In 2010, Ruby Maddox, a student majoring in Public Policy in Urban Communities and Political Science, wanted to connect her major with an experience. In 2002, she started an organization called Gardening the Community, which engages youth in the process of growing food in the city and focuses on Urban Agriculture and leadership building. Knowing she wanted to go further in her impact on lives, in 2010, she started the blueprint for Leaders of the Free World. At the time of creating this organization, she had somewhat of an idea of what it would look like but found that after her experience in Ghana with Amizade, the full idea of what she wanted her new organization to become concrete.
Now, to avoid jumping the gun, why exactly did she choose Ghana out of all places and what lead her to choose Amizade out of the countless global educational programs that are available today? Upon deciding to venture to the tropical paradise of Ghana, Ruby was conflicted in how she would get funding. She explains that access to funding is very difficult to find and can be a main discouraging factor in why many do not travel as much as they’d like. With fundraising going awry, she decided that she would search for another international volunteer program via the great resource of Google. With much searching, she came across Amizade.
Amizade proved to be very user-friendly and had customized travel options that other programs failed to possess. With careful selection, she chose Individual placement, prepared, raised the money, and flew to Ghana, where little did she know she would leave come back as a different person.
Her initial response was of awe when she first stepped foot on African soil. While being there, she worked with urban farmers from Accra as well as interviewed them. Working alongside local Ghanaians she felt something she had never felt before and it was the feeling of being an individual and not a stereotype. She describes it as being a powerful experience to be around individuals who looked like her and who didn’t see her as “the other”. She felt a sense of inclusion that she had never experienced in America. Her daily life as a black woman in America was constantly filled with convincing others that she was supposed to be where she was. In Ghana, she attended meetings, ate delicious food, worked with the community being simply a person and not a “black person.” After this experience, she had a different perception of how she saw herself and how she perceived the world. She was ready to impact lives more with her newfound idea of self.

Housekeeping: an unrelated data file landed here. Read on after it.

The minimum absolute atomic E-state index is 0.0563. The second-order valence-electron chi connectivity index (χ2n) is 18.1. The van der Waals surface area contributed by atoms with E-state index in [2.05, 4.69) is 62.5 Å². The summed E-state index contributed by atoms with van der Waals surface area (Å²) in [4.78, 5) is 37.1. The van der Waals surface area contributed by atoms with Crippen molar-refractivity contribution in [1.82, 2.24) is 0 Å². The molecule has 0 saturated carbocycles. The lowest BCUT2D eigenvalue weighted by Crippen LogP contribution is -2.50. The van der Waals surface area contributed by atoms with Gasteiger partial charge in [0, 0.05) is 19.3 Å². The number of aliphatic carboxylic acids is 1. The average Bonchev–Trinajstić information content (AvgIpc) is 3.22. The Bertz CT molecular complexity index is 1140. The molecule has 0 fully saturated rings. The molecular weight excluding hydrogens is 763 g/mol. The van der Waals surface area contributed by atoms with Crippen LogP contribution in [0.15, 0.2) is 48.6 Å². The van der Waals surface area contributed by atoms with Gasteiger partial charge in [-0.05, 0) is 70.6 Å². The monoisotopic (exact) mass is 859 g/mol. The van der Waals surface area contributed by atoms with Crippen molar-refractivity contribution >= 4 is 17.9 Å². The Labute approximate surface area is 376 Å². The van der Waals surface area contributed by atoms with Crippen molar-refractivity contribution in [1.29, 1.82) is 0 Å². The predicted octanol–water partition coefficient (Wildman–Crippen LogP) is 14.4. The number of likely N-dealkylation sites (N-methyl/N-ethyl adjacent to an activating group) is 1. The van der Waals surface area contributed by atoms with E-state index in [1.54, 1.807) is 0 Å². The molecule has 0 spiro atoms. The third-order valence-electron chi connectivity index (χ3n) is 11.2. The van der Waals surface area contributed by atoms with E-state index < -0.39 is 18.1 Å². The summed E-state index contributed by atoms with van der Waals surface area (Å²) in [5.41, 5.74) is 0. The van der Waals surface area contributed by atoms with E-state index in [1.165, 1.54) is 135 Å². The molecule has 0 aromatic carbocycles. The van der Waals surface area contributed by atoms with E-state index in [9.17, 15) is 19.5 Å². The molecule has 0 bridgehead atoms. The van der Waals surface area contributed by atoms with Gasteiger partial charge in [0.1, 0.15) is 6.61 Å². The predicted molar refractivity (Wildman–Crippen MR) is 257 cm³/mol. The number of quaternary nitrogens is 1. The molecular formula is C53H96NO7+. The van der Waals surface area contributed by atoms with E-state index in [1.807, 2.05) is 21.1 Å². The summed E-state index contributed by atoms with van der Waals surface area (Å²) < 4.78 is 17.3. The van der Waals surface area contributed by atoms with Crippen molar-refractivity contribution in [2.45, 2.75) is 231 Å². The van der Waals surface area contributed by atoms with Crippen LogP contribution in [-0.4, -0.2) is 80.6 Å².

Coming back to the United States and having the new experience, she knew the direction she wanted to take with Leaders of the Free World. She wanted her community to experience and notice how we really internalize the way others perceive us and how being seen in a positive way, in the eyes of others, can empower us to be better and make a positive change in the world. Having done an individual placement with Amizade, she recommends this specific placement because it puts you at a place of exposure and vulnerability. “When we remove ourselves from our own historical context and comfort zone, at the end of the day we are faced with one person, ourselves.” That vulnerability lead to the creation of a new person that she didn’t know was there. “I was bolder and wanted to create an experience something like that for my students.” Before the trip, she noted that she was a bit timid and needed constant assurance about decisions. Upon arriving back to the United States with a new and revived way of thinking, she described herself as fearless and more empowered and that the individual that first arrived in Ghana would not have been able to carry out creating such an organization. She is grateful for the experience that Amizade presented to her and recommends that whoever is wanting to go on a trip with Amizade should simply just do it.
Learn more about Amizade programs in Ghana! Check out more information here.
* This post was written by Amizade’s Winter Intern Tammy Griffin with the support of Ruby Maddox.